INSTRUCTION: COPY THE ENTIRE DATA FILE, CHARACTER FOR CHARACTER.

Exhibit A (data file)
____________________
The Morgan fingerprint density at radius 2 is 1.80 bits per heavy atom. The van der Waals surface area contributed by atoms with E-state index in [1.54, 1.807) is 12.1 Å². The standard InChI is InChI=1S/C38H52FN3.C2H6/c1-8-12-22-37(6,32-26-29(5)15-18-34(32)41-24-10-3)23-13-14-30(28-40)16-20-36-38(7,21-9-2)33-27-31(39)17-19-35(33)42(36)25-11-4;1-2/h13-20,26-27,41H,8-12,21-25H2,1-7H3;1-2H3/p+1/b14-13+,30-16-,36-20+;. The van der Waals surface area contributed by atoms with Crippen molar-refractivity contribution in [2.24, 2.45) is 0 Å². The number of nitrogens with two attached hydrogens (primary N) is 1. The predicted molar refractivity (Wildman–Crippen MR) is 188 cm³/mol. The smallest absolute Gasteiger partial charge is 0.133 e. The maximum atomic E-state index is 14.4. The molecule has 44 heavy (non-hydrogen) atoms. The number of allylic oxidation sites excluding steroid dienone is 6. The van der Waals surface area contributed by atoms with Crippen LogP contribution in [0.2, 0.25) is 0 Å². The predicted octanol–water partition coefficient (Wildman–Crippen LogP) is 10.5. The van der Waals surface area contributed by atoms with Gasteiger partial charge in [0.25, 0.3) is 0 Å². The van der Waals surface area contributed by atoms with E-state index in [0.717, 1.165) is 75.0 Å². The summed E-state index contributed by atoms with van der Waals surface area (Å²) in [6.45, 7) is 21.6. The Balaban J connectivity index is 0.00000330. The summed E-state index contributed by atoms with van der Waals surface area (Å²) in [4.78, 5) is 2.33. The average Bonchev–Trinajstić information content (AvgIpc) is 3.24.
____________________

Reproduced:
The Morgan fingerprint density at radius 2 is 1.80 bits per heavy atom. The van der Waals surface area contributed by atoms with E-state index in [1.54, 1.807) is 12.1 Å². The standard InChI is InChI=1S/C38H52FN3.C2H6/c1-8-12-22-37(6,32-26-29(5)15-18-34(32)41-24-10-3)23-13-14-30(28-40)16-20-36-38(7,21-9-2)33-27-31(39)17-19-35(33)42(36)25-11-4;1-2/h13-20,26-27,41H,8-12,21-25H2,1-7H3;1-2H3/p+1/b14-13+,30-16-,36-20+;. The van der Waals surface area contributed by atoms with Crippen molar-refractivity contribution in [2.24, 2.45) is 0 Å². The number of nitrogens with two attached hydrogens (primary N) is 1. The predicted molar refractivity (Wildman–Crippen MR) is 188 cm³/mol. The smallest absolute Gasteiger partial charge is 0.133 e. The maximum atomic E-state index is 14.4. The molecule has 44 heavy (non-hydrogen) atoms. The number of allylic oxidation sites excluding steroid dienone is 6. The van der Waals surface area contributed by atoms with Crippen LogP contribution in [0.2, 0.25) is 0 Å². The predicted octanol–water partition coefficient (Wildman–Crippen LogP) is 10.5. The van der Waals surface area contributed by atoms with Gasteiger partial charge in [0.25, 0.3) is 0 Å². The van der Waals surface area contributed by atoms with E-state index in [0.717, 1.165) is 75.0 Å². The summed E-state index contributed by atoms with van der Waals surface area (Å²) in [6.45, 7) is 21.6. The Balaban J connectivity index is 0.00000330. The summed E-state index contributed by atoms with van der Waals surface area (Å²) in [4.78, 5) is 2.33. The average Bonchev–Trinajstić information content (AvgIpc) is 3.24.